For a moment I didn’t answer, because I wasn’t sure, but the pain didn’t return. “Yeah. I’m fine. I guess it was just a weird cramp.”
He touched my hand as he glanced around. “You sure?”
I nodded. “It was just a cramp. Probably the fried chicken.”
“You did eat a lot of fried chicken.”
My eyes narrowed. “Not that much.”
Some of the tension eased out of Nick. “You ate, like, six pieces. Two of which were mine.” He paused, his sage-colored eyes glimmering. “And my biscuit. You also ate my biscuit.”
I did eat his biscuit. “I was hungry.”
He chuckled as he turned back to the tree. “You want this one?”
“I think it’s perfect with its ‘holly berries.’ ”
Bending down, he easily picked up the long, narrow box. “Look at you, such a quick learner.”
I laughed as he propped the tree up in the cart, and we moved on to the decorations. As we picked out ornaments and a garland, I waited for the pain to return, and was relieved that it didn’t happen again.
We headed toward the front of the store, taking a shortcut through home furnishings, which caused us to walk right through the baby section. My attention wandered over the endless sea of baby stuff.
“You want to look around?” he asked, following my gaze.
My heart flip-flopped. “You okay with that?”
He shot me a weird look. “Why wouldn’t I be?”
I shrugged. “It’s really too soon to even look at any of this stuff.”
“You can get some ideas, though.”
“You have a good point.”
“I always have good points.”
“Aren’t you just a humble-brag.” I started forward, eyeing the changing tables. “Do you really think I need one of these?”
Nick followed with the cart. “Unless you plan on changing the baby on a kitchen counter, I’d say yes.”
I giggled at the image as I brushed my fingers over the white pad. A display of tiny shoes were placed near the table.
“Oh my gosh.” I picked up the pair of little white Mary Janes. Both shoes fit in one hand as I turned to Nick. “Look at this! Look at how small they are.”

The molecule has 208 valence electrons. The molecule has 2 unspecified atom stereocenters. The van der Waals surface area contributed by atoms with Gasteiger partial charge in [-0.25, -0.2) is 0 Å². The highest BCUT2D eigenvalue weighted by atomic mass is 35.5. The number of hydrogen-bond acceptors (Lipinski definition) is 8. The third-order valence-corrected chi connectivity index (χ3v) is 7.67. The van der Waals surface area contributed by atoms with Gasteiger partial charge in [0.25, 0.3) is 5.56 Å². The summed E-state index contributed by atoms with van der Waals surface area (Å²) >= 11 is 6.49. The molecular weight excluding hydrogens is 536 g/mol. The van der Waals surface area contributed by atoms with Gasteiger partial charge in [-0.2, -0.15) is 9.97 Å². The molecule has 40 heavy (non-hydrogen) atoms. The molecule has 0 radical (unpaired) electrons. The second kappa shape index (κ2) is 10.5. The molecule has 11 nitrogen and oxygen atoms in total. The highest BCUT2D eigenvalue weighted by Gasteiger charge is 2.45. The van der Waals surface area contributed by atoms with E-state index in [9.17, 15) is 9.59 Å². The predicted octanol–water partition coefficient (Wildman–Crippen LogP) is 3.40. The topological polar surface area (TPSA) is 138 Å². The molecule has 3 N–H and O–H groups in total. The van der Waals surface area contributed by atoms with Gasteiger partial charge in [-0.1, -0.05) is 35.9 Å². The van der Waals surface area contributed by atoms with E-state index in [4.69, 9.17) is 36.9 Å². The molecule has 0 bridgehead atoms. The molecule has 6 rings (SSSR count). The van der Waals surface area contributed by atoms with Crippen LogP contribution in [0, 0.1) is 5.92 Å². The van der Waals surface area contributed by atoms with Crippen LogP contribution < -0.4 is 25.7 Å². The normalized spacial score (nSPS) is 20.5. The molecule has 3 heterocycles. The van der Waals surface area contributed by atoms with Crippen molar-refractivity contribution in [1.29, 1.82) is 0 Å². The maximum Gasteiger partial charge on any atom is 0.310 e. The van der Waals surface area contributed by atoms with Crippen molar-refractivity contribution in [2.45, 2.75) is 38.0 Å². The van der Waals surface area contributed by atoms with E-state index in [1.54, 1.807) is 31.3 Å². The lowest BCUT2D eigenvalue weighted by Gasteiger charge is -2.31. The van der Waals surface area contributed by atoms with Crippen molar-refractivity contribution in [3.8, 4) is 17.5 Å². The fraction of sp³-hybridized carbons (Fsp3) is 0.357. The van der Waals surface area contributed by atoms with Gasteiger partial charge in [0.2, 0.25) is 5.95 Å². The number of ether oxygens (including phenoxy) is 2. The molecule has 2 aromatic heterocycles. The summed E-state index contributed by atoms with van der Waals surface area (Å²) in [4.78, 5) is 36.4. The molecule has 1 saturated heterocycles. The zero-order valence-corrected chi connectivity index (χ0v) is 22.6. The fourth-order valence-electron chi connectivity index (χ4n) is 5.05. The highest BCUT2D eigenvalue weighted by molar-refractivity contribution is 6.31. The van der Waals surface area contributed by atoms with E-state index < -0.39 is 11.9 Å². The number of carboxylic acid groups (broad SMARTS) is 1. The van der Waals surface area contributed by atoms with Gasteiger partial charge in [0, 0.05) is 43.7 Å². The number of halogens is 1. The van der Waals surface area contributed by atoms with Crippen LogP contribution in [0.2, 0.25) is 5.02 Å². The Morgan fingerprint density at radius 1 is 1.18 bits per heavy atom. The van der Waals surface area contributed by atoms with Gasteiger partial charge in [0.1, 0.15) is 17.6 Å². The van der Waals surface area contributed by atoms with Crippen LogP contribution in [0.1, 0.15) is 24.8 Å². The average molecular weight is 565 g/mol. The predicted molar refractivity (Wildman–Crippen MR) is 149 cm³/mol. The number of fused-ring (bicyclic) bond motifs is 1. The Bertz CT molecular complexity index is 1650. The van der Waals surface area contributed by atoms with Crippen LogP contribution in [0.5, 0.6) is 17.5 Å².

He shook his head. “There’s a part of me that can’t even fathom feet that tiny for shoes.”
“I know.” Grinning, I bit down on my lip. “If we have a girl, I’m so buying these shoes.”
“You can buy ten of them if it makes you happy.”
My gaze flew to his and held. The sincerity was right there. I couldn’t look away from it. Words bubbled up to the tip of my tongue and I forced myself to look away. I put the shoes back. From there I roamed to a matching dresser and a rocking chair. There was so much stuff. Car seats. Strollers of various sizes. Rockers. Bouncy chairs. Diaper genies and so many different types of baby bottles.
Standing in the middle of the baby section, I simply gawked at everything. “I think I’m going to have a panic attack,” I told him, only half serious. “I mean, I need to get all this stuff. That’s a lot of stuff. And where am I going to put all of it?”
Nick picked up a package of dishwasher safe bottles. “Correction. We need to get this stuff and we have room. My grandfather’s house is mine. It’s in the will. I had been thinking about selling it once . . . well, you know, and moving into something smaller,” he said, placing the bottles back. He returned to the cart. “But seems smart to keep the house, especially with a baby coming.”
I was staring at him again. “You . . . you’re saying that we—like me and the baby—could move in with you?”
He arched a brow. “No. I was talking about that guy and girl over there picking out strollers.”